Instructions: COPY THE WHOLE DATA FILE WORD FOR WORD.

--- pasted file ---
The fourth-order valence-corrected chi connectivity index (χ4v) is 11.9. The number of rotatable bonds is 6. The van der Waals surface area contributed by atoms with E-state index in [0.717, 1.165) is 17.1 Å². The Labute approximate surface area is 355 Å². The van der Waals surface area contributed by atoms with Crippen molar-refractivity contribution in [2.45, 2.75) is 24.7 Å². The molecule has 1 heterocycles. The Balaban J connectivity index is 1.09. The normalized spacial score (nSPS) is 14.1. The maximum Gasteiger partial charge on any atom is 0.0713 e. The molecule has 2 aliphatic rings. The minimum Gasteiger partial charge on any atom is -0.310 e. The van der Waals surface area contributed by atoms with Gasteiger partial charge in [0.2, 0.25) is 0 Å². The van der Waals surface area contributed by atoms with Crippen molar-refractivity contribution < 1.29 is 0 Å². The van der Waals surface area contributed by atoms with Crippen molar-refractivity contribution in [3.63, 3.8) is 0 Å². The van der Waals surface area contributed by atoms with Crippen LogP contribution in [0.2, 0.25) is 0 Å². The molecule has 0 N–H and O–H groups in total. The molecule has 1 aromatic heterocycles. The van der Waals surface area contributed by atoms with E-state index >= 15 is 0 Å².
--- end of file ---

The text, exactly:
The fourth-order valence-corrected chi connectivity index (χ4v) is 11.9. The number of rotatable bonds is 6. The van der Waals surface area contributed by atoms with E-state index in [0.717, 1.165) is 17.1 Å². The Labute approximate surface area is 355 Å². The van der Waals surface area contributed by atoms with Crippen molar-refractivity contribution in [2.45, 2.75) is 24.7 Å². The molecule has 1 heterocycles. The Balaban J connectivity index is 1.09. The normalized spacial score (nSPS) is 14.1. The maximum Gasteiger partial charge on any atom is 0.0713 e. The molecule has 2 aliphatic rings. The minimum Gasteiger partial charge on any atom is -0.310 e. The van der Waals surface area contributed by atoms with Gasteiger partial charge in [0.2, 0.25) is 0 Å². The van der Waals surface area contributed by atoms with Crippen molar-refractivity contribution < 1.29 is 0 Å². The van der Waals surface area contributed by atoms with Crippen molar-refractivity contribution in [3.63, 3.8) is 0 Å². The van der Waals surface area contributed by atoms with Crippen LogP contribution in [0.2, 0.25) is 0 Å². The molecule has 0 N–H and O–H groups in total. The molecule has 1 aromatic heterocycles. The van der Waals surface area contributed by atoms with E-state index >= 15 is 0 Å².